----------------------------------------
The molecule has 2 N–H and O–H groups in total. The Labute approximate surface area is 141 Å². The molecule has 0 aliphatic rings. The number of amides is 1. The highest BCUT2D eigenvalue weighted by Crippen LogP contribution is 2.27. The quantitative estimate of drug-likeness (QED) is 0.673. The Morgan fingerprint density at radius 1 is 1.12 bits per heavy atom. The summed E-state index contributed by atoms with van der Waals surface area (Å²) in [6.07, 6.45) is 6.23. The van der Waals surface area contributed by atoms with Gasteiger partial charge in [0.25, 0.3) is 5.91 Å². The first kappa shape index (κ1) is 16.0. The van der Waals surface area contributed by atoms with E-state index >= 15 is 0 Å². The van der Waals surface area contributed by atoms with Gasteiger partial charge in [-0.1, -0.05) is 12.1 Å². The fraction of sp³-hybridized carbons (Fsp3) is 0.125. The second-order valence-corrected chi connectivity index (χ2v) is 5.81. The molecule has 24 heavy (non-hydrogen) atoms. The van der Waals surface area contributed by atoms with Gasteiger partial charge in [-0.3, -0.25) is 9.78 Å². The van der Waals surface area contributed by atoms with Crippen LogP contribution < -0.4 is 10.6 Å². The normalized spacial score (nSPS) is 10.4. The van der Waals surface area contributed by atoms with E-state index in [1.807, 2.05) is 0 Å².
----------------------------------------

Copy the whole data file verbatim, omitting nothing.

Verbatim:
The molecule has 2 N–H and O–H groups in total. The Labute approximate surface area is 141 Å². The molecule has 0 aliphatic rings. The number of amides is 1. The highest BCUT2D eigenvalue weighted by Crippen LogP contribution is 2.27. The quantitative estimate of drug-likeness (QED) is 0.673. The Morgan fingerprint density at radius 1 is 1.12 bits per heavy atom. The summed E-state index contributed by atoms with van der Waals surface area (Å²) in [6.07, 6.45) is 6.23. The van der Waals surface area contributed by atoms with Gasteiger partial charge in [0.25, 0.3) is 5.91 Å². The first kappa shape index (κ1) is 16.0. The van der Waals surface area contributed by atoms with E-state index >= 15 is 0 Å². The van der Waals surface area contributed by atoms with Gasteiger partial charge in [-0.1, -0.05) is 12.1 Å². The fraction of sp³-hybridized carbons (Fsp3) is 0.125. The second-order valence-corrected chi connectivity index (χ2v) is 5.81. The molecule has 24 heavy (non-hydrogen) atoms. The van der Waals surface area contributed by atoms with Gasteiger partial charge in [-0.3, -0.25) is 9.78 Å². The van der Waals surface area contributed by atoms with Crippen LogP contribution < -0.4 is 10.6 Å². The normalized spacial score (nSPS) is 10.4. The van der Waals surface area contributed by atoms with E-state index in [1.807, 2.05) is 0 Å².